This summer I was placed at University Hospitals, splitting my time between the Center for Child Health and Policy at Rainbow and the newly formed Office of Sustainability working on projects focused on the multiple ways food and the hospital intersect. When friends and family hear about my position I usually get two main reactions. The first is confusion over what sustainability in a hospital means and the second is confusion over how my position relates to my degree in botany. The botany question requires a shorter answer (working on projects surrounding food is just studying the use of plants by people), but sustainability is a bit more complex to explain.
Sustainability in business used to mean that your company was going to profitable enough to be around for the next 100 years. Today sustainability in business means following a triple bottom line of people, planet, and profit to ensure that your company, the community the company serves, and resources the company uses will be around for the next 100 years. Sustainability in a hospital means looking at all aspects of operations, which far exceed just doctors and nurses caring for patients, and seeing ways in which the hospital can support the community, reduce its environmental impact, and save money at the same time.
A project I worked on that illustrates sustainability in action is a food donation project at University Hospitals Case Medical Center. If the hospital cafeteria has leftover entrees and side dishes after a meal service, the traditional choice has been to throw it in the garbage, but the sustainable choice is donating this food to a local organization. I worked with UH’s food service provider, Sodexo, to match them with a local organization that could accept the premade food. Donating the food helps to strengthen the community as it provides a valuable resource to those who are under a strong financial strain to provide for their families. By diverting the food from the trash it reduces the environmental impact of the hospital by keeping the food out of a landfill. This practice saves money by lessening the volume of trash generated by the kitchen which leads to savings through less frequent trash pick ups.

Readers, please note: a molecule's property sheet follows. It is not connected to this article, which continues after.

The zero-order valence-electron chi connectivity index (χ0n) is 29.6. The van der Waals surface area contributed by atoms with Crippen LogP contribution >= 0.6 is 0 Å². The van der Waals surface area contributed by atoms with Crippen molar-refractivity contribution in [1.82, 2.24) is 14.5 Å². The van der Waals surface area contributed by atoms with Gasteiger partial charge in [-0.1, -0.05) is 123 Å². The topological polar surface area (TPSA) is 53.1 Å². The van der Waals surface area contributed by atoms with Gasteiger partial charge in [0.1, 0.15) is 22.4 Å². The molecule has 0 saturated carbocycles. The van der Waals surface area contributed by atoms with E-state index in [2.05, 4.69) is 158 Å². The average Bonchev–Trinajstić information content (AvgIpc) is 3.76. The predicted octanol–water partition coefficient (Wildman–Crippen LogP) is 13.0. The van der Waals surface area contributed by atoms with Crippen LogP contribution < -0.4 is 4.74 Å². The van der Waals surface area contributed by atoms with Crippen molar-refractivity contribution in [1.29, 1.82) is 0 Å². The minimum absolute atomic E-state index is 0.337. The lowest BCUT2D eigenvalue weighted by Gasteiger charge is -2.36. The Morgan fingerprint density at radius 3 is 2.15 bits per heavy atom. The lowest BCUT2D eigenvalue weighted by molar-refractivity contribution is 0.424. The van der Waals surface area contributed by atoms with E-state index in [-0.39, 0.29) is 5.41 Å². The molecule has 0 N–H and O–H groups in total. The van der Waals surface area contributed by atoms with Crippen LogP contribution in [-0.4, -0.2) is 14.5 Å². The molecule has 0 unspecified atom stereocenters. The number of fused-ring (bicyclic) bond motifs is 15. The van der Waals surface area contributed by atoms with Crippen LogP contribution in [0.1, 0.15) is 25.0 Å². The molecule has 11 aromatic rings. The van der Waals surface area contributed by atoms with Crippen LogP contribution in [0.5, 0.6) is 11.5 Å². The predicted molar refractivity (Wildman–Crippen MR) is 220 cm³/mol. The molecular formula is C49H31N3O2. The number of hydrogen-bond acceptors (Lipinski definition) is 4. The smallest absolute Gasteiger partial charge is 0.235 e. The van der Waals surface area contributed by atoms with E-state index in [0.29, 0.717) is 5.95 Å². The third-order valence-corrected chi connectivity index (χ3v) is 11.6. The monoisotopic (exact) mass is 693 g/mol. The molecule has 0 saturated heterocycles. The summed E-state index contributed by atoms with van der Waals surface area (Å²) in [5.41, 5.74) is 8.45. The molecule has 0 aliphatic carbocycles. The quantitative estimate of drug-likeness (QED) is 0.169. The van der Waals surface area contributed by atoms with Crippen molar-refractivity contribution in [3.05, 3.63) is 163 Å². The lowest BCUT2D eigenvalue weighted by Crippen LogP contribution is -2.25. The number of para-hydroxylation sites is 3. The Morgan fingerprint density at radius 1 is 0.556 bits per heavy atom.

At such a large institution as UH the little sustainability measures really do add up. For example, by powering off your computer at night you can save approximately $90 per computer per year.Lets say that 5,000 of UH’s approximately 15,690 employees have computers they can power down by the end of the year UH could have saved $450,000, enough to pay the salary of seven registered nurses. Sustainable choices don’t just mean saving the environment, they save jobs.
Making these sustainable choices second nature to employees requires a culture shift within the organization. With over 15,000 employees spread out between 150 locations this shift takes time, but it is something that the dedicated staff in the sustainability office and other employees of UH are committed to making a reality.
Come check out our efforts at our table at Ingenuity Fest September 16-18th.
Each week we use this space to give each of our interns the chance to reflect on their internship experiences. Joanne is a senior at Ohio Wesleyan University. Placement: University Hospitals Health System